Windowizards, the local window-replacement sales and installation business that closed its doors abruptly this week, has no plans to file for bankruptcy and intends to satisfy customer orders, Harvey Goldman, a partner in the 50-year-old company, said Friday.

"Windowizards is committed to finishing every installation that was placed with us," said Goldman, 70, speaking by phone from his Florida home.

Goldman said he voluntarily notified the Bureau of Consumer Protection of the Pennsylvania Attorney General's Office when the Levittown, Bucks County, store surprised customers by shutting down Thursday without explanation.

He followed that up with phone calls Friday to the Bucks County Consumer Protection Department, which said it was mediating the situation and was "optimistic" customer obligations would be resolved.

Goldman, who declined to offer details about what had pushed the business into this situation, said Friday that bankruptcy was not on the horizon.

"There is no plan in Windowizards' future to go to bankruptcy court," Goldman said, adding that employees continued to be paid Friday.

"Everyone that needs to be satisfied, where obligations are imposed statutorily upon us, will be taken care of first," Goldman said, adding that he hoped to explain things more in the days to come.

His son, David Goldman, was named president of the company in May 2009, just as a federal $1,500 tax credit promoting energy-efficient home-window installations was generating record sales, according to a news release at the time.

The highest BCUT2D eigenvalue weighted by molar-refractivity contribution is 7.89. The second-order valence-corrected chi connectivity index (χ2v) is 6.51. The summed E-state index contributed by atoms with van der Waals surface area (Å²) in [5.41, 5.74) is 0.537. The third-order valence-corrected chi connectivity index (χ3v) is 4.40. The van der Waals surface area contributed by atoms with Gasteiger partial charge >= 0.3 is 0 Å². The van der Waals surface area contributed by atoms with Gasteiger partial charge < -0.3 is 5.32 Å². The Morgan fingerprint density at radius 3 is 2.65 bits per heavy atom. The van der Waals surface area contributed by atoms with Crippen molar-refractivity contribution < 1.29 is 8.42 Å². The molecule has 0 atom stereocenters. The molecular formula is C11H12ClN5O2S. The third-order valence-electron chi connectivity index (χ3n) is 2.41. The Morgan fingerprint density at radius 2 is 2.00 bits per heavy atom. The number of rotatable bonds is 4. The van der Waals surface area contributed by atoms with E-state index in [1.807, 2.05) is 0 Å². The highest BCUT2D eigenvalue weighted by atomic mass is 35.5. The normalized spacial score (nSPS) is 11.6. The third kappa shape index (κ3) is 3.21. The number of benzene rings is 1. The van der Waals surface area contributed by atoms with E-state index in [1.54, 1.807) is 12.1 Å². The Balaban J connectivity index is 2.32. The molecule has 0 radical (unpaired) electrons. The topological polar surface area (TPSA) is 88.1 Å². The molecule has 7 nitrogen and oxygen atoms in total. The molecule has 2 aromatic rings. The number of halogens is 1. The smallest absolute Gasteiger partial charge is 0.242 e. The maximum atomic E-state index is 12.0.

That tax credit was due to expire at the end of this year, leaving customers with unfilled orders anxious about whether they will lose the perk, according to Mike Bannon, who heads the Bucks County consumer office.

Bannon said he received complaints Friday from an estimated 80 customers who had placed deposits of $500 to $5,000 for unfinished work, describing his office as "blindsided" by the news because there had been no consumer complaints all year about Windowizards.

It was only on Friday, as word spread of the closure, that customers bombarded his office with calls, he said.

"Usually, we see signs," Bannon said. "They've been a good company in the past. They had a good reputation."

Windowizards is familiar across the region for boisterous radio and TV ads that have aired through the years.

Bannon said his office had the power to refer complaints to the county district attorney but had not done so, given assurances it had received from Harvey Goldman, with whom he said he had spoken several times.

"I believe their intention is to restart the old business again," Bannon said, but would also make current customers "whole."

The Attorney General's Office said it would not, according to policy, discuss specific businesses. A spokesman said that consumers who pay for services that are not, ultimately, performed, could file complaints at

In such cases, the office urges consumers to contact their credit-card company or debit-card administrator to dispute or reverse the charge, if applicable.